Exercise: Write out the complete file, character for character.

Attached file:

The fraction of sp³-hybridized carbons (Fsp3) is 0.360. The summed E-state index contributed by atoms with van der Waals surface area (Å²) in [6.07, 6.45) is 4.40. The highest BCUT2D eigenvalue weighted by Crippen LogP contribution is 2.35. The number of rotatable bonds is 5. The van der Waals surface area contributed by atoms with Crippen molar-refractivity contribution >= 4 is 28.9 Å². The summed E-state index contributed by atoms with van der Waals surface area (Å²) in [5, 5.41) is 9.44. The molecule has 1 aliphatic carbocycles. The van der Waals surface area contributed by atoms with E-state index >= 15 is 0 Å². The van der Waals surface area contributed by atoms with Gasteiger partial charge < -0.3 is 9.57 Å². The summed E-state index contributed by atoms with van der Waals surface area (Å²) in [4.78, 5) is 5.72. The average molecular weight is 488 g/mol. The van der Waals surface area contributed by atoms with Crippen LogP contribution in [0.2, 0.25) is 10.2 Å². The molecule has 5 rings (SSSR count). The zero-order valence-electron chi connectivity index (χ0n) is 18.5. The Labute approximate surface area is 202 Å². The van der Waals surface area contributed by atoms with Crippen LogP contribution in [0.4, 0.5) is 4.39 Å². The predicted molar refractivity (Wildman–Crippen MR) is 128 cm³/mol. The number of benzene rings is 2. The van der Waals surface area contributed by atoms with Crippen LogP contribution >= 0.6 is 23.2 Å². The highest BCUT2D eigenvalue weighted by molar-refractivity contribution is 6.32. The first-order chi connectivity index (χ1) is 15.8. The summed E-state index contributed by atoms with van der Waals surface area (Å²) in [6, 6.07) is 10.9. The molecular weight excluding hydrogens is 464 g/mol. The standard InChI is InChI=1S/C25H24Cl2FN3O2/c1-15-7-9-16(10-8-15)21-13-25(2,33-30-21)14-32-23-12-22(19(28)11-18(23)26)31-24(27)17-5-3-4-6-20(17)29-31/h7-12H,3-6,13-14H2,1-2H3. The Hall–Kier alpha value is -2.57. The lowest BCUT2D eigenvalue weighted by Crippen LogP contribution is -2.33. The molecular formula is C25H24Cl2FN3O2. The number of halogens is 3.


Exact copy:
The fraction of sp³-hybridized carbons (Fsp3) is 0.360. The summed E-state index contributed by atoms with van der Waals surface area (Å²) in [6.07, 6.45) is 4.40. The highest BCUT2D eigenvalue weighted by Crippen LogP contribution is 2.35. The number of rotatable bonds is 5. The van der Waals surface area contributed by atoms with Crippen molar-refractivity contribution >= 4 is 28.9 Å². The summed E-state index contributed by atoms with van der Waals surface area (Å²) in [5, 5.41) is 9.44. The molecule has 1 aliphatic carbocycles. The van der Waals surface area contributed by atoms with E-state index >= 15 is 0 Å². The van der Waals surface area contributed by atoms with Gasteiger partial charge < -0.3 is 9.57 Å². The summed E-state index contributed by atoms with van der Waals surface area (Å²) in [4.78, 5) is 5.72. The average molecular weight is 488 g/mol. The van der Waals surface area contributed by atoms with Crippen LogP contribution in [0.2, 0.25) is 10.2 Å². The molecule has 5 rings (SSSR count). The zero-order valence-electron chi connectivity index (χ0n) is 18.5. The Labute approximate surface area is 202 Å². The van der Waals surface area contributed by atoms with Crippen LogP contribution in [0.4, 0.5) is 4.39 Å². The predicted molar refractivity (Wildman–Crippen MR) is 128 cm³/mol. The number of benzene rings is 2. The van der Waals surface area contributed by atoms with Crippen LogP contribution >= 0.6 is 23.2 Å². The highest BCUT2D eigenvalue weighted by molar-refractivity contribution is 6.32. The first-order chi connectivity index (χ1) is 15.8. The summed E-state index contributed by atoms with van der Waals surface area (Å²) in [6, 6.07) is 10.9. The molecular weight excluding hydrogens is 464 g/mol. The standard InChI is InChI=1S/C25H24Cl2FN3O2/c1-15-7-9-16(10-8-15)21-13-25(2,33-30-21)14-32-23-12-22(19(28)11-18(23)26)31-24(27)17-5-3-4-6-20(17)29-31/h7-12H,3-6,13-14H2,1-2H3. The Hall–Kier alpha value is -2.57. The lowest BCUT2D eigenvalue weighted by Crippen LogP contribution is -2.33. The molecular formula is C25H24Cl2FN3O2. The number of halogens is 3.